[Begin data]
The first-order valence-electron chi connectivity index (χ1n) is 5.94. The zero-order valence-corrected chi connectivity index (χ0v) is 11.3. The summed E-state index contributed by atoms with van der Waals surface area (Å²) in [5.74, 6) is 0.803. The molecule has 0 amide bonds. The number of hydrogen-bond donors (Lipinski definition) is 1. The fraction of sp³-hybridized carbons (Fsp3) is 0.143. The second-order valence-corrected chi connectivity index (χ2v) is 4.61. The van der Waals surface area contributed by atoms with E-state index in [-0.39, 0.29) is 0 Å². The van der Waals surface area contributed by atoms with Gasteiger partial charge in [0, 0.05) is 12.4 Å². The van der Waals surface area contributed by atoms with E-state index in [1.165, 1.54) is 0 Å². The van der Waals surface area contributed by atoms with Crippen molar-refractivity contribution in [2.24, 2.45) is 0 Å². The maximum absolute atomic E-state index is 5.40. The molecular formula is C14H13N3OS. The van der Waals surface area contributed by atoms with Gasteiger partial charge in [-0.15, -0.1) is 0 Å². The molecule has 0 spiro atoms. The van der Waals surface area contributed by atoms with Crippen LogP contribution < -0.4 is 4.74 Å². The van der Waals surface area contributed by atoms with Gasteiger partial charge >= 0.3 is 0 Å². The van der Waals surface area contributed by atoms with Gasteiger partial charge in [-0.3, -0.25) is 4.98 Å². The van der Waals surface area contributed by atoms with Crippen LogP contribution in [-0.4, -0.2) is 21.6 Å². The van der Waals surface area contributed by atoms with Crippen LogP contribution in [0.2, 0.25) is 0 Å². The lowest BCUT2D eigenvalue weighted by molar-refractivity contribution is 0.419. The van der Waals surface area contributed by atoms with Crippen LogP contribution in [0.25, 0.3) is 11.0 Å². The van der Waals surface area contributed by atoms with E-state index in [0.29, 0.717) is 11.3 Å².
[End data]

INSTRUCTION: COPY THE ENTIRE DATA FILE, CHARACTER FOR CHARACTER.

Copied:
The first-order valence-electron chi connectivity index (χ1n) is 5.94. The zero-order valence-corrected chi connectivity index (χ0v) is 11.3. The summed E-state index contributed by atoms with van der Waals surface area (Å²) in [5.74, 6) is 0.803. The molecule has 0 amide bonds. The number of hydrogen-bond donors (Lipinski definition) is 1. The fraction of sp³-hybridized carbons (Fsp3) is 0.143. The second-order valence-corrected chi connectivity index (χ2v) is 4.61. The van der Waals surface area contributed by atoms with E-state index in [-0.39, 0.29) is 0 Å². The van der Waals surface area contributed by atoms with Gasteiger partial charge in [0, 0.05) is 12.4 Å². The van der Waals surface area contributed by atoms with E-state index in [1.165, 1.54) is 0 Å². The van der Waals surface area contributed by atoms with Crippen molar-refractivity contribution in [2.24, 2.45) is 0 Å². The maximum absolute atomic E-state index is 5.40. The molecular formula is C14H13N3OS. The van der Waals surface area contributed by atoms with Gasteiger partial charge in [-0.15, -0.1) is 0 Å². The molecule has 0 spiro atoms. The van der Waals surface area contributed by atoms with Crippen LogP contribution < -0.4 is 4.74 Å². The van der Waals surface area contributed by atoms with Gasteiger partial charge >= 0.3 is 0 Å². The van der Waals surface area contributed by atoms with Gasteiger partial charge in [-0.3, -0.25) is 4.98 Å². The van der Waals surface area contributed by atoms with Crippen LogP contribution in [-0.4, -0.2) is 21.6 Å². The van der Waals surface area contributed by atoms with Crippen LogP contribution in [0.2, 0.25) is 0 Å². The lowest BCUT2D eigenvalue weighted by molar-refractivity contribution is 0.419. The van der Waals surface area contributed by atoms with Crippen LogP contribution in [0.25, 0.3) is 11.0 Å². The van der Waals surface area contributed by atoms with E-state index in [0.29, 0.717) is 11.3 Å².